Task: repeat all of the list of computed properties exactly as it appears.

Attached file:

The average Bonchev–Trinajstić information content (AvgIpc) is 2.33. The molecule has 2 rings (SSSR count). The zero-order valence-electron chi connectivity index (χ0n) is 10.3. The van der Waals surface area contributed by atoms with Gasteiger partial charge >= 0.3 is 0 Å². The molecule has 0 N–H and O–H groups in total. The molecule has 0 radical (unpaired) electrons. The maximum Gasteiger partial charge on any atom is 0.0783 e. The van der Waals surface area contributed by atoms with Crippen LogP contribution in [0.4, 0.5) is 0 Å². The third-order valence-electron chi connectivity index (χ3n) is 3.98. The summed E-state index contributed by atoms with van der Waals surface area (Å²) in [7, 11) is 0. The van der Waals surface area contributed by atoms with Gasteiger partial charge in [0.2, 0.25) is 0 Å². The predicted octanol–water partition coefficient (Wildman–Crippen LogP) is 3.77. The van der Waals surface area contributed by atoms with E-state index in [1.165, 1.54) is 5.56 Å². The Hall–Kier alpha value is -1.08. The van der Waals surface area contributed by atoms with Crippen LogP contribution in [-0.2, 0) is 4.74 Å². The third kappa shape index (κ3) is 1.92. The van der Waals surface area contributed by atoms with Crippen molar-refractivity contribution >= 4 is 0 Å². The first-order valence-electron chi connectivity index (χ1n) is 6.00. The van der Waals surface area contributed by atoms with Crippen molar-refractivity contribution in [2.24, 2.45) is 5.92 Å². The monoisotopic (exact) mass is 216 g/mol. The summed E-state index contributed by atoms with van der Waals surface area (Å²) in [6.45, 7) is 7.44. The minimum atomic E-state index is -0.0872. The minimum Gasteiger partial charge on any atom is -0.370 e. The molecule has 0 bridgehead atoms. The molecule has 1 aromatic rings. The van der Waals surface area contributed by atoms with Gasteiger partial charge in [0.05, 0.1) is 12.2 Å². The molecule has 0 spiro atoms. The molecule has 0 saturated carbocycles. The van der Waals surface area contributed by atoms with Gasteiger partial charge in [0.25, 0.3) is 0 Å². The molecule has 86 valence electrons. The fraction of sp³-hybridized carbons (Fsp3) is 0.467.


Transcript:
The average Bonchev–Trinajstić information content (AvgIpc) is 2.33. The molecule has 2 rings (SSSR count). The zero-order valence-electron chi connectivity index (χ0n) is 10.3. The van der Waals surface area contributed by atoms with Gasteiger partial charge >= 0.3 is 0 Å². The molecule has 0 N–H and O–H groups in total. The molecule has 0 radical (unpaired) electrons. The maximum Gasteiger partial charge on any atom is 0.0783 e. The van der Waals surface area contributed by atoms with Crippen LogP contribution in [0.4, 0.5) is 0 Å². The third-order valence-electron chi connectivity index (χ3n) is 3.98. The summed E-state index contributed by atoms with van der Waals surface area (Å²) in [7, 11) is 0. The van der Waals surface area contributed by atoms with Gasteiger partial charge in [0.2, 0.25) is 0 Å². The predicted octanol–water partition coefficient (Wildman–Crippen LogP) is 3.77. The van der Waals surface area contributed by atoms with E-state index in [1.165, 1.54) is 5.56 Å². The Hall–Kier alpha value is -1.08. The van der Waals surface area contributed by atoms with Crippen LogP contribution in [-0.2, 0) is 4.74 Å². The third kappa shape index (κ3) is 1.92. The van der Waals surface area contributed by atoms with Crippen molar-refractivity contribution >= 4 is 0 Å². The first-order valence-electron chi connectivity index (χ1n) is 6.00. The van der Waals surface area contributed by atoms with Crippen molar-refractivity contribution in [2.24, 2.45) is 5.92 Å². The monoisotopic (exact) mass is 216 g/mol. The summed E-state index contributed by atoms with van der Waals surface area (Å²) in [6.45, 7) is 7.44. The minimum atomic E-state index is -0.0872. The minimum Gasteiger partial charge on any atom is -0.370 e. The molecule has 0 bridgehead atoms. The molecule has 1 aromatic rings. The van der Waals surface area contributed by atoms with Gasteiger partial charge in [0.05, 0.1) is 12.2 Å². The molecule has 0 spiro atoms. The molecule has 0 saturated carbocycles. The van der Waals surface area contributed by atoms with Gasteiger partial charge in [0.25, 0.3) is 0 Å². The molecule has 86 valence electrons. The fraction of sp³-hybridized carbons (Fsp3) is 0.467.